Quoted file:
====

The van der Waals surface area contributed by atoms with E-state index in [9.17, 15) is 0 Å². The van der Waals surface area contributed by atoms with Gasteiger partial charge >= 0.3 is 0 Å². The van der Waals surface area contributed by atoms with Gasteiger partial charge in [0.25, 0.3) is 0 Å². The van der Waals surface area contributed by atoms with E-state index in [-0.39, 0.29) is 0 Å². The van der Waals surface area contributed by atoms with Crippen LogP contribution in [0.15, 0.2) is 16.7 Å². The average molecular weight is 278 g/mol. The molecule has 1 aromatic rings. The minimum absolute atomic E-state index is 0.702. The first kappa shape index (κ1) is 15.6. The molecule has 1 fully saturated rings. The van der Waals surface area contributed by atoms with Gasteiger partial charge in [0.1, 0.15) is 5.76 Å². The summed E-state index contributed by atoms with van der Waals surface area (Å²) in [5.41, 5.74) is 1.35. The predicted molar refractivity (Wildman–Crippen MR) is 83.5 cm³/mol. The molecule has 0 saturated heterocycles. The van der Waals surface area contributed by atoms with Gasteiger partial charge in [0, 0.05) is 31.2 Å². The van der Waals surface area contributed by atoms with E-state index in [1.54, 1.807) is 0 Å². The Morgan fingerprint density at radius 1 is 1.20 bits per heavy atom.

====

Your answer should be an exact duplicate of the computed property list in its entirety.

The van der Waals surface area contributed by atoms with E-state index in [9.17, 15) is 0 Å². The van der Waals surface area contributed by atoms with Gasteiger partial charge >= 0.3 is 0 Å². The van der Waals surface area contributed by atoms with Gasteiger partial charge in [0.25, 0.3) is 0 Å². The van der Waals surface area contributed by atoms with E-state index in [-0.39, 0.29) is 0 Å². The van der Waals surface area contributed by atoms with Crippen LogP contribution in [0.15, 0.2) is 16.7 Å². The average molecular weight is 278 g/mol. The molecule has 1 aromatic rings. The minimum absolute atomic E-state index is 0.702. The first kappa shape index (κ1) is 15.6. The molecule has 1 fully saturated rings. The van der Waals surface area contributed by atoms with Gasteiger partial charge in [0.1, 0.15) is 5.76 Å². The summed E-state index contributed by atoms with van der Waals surface area (Å²) in [5.41, 5.74) is 1.35. The predicted molar refractivity (Wildman–Crippen MR) is 83.5 cm³/mol. The molecule has 0 saturated heterocycles. The van der Waals surface area contributed by atoms with Gasteiger partial charge in [0, 0.05) is 31.2 Å². The van der Waals surface area contributed by atoms with E-state index in [1.54, 1.807) is 0 Å². The Morgan fingerprint density at radius 1 is 1.20 bits per heavy atom.